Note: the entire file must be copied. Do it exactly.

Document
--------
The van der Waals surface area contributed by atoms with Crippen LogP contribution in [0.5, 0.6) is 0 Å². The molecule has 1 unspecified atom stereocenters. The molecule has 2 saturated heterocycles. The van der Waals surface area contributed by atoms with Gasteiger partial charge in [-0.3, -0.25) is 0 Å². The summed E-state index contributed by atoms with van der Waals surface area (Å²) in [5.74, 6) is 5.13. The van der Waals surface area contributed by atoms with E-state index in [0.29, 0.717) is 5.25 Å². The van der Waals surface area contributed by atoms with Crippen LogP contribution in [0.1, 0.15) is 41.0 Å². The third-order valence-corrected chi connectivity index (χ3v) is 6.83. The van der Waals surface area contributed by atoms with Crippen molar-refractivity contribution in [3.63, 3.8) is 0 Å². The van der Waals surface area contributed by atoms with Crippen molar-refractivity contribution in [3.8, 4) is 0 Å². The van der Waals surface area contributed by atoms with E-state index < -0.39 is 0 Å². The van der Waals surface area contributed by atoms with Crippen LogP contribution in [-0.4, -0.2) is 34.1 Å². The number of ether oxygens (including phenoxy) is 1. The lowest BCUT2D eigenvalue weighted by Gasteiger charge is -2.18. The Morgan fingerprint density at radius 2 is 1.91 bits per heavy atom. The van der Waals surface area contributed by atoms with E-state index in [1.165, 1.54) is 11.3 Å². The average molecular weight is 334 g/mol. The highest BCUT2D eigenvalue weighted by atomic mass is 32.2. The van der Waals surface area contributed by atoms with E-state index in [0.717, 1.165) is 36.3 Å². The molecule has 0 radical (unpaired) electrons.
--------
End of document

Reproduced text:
The van der Waals surface area contributed by atoms with Crippen LogP contribution in [0.5, 0.6) is 0 Å². The molecule has 1 unspecified atom stereocenters. The molecule has 2 saturated heterocycles. The van der Waals surface area contributed by atoms with Gasteiger partial charge in [-0.3, -0.25) is 0 Å². The summed E-state index contributed by atoms with van der Waals surface area (Å²) in [5.74, 6) is 5.13. The van der Waals surface area contributed by atoms with E-state index in [0.29, 0.717) is 5.25 Å². The van der Waals surface area contributed by atoms with Crippen LogP contribution in [0.1, 0.15) is 41.0 Å². The third-order valence-corrected chi connectivity index (χ3v) is 6.83. The van der Waals surface area contributed by atoms with Crippen molar-refractivity contribution in [3.63, 3.8) is 0 Å². The van der Waals surface area contributed by atoms with Crippen molar-refractivity contribution in [3.8, 4) is 0 Å². The van der Waals surface area contributed by atoms with E-state index < -0.39 is 0 Å². The van der Waals surface area contributed by atoms with Crippen LogP contribution in [-0.4, -0.2) is 34.1 Å². The number of ether oxygens (including phenoxy) is 1. The lowest BCUT2D eigenvalue weighted by Gasteiger charge is -2.18. The Morgan fingerprint density at radius 2 is 1.91 bits per heavy atom. The van der Waals surface area contributed by atoms with E-state index in [1.165, 1.54) is 11.3 Å². The average molecular weight is 334 g/mol. The highest BCUT2D eigenvalue weighted by atomic mass is 32.2. The van der Waals surface area contributed by atoms with E-state index in [0.717, 1.165) is 36.3 Å². The molecule has 0 radical (unpaired) electrons.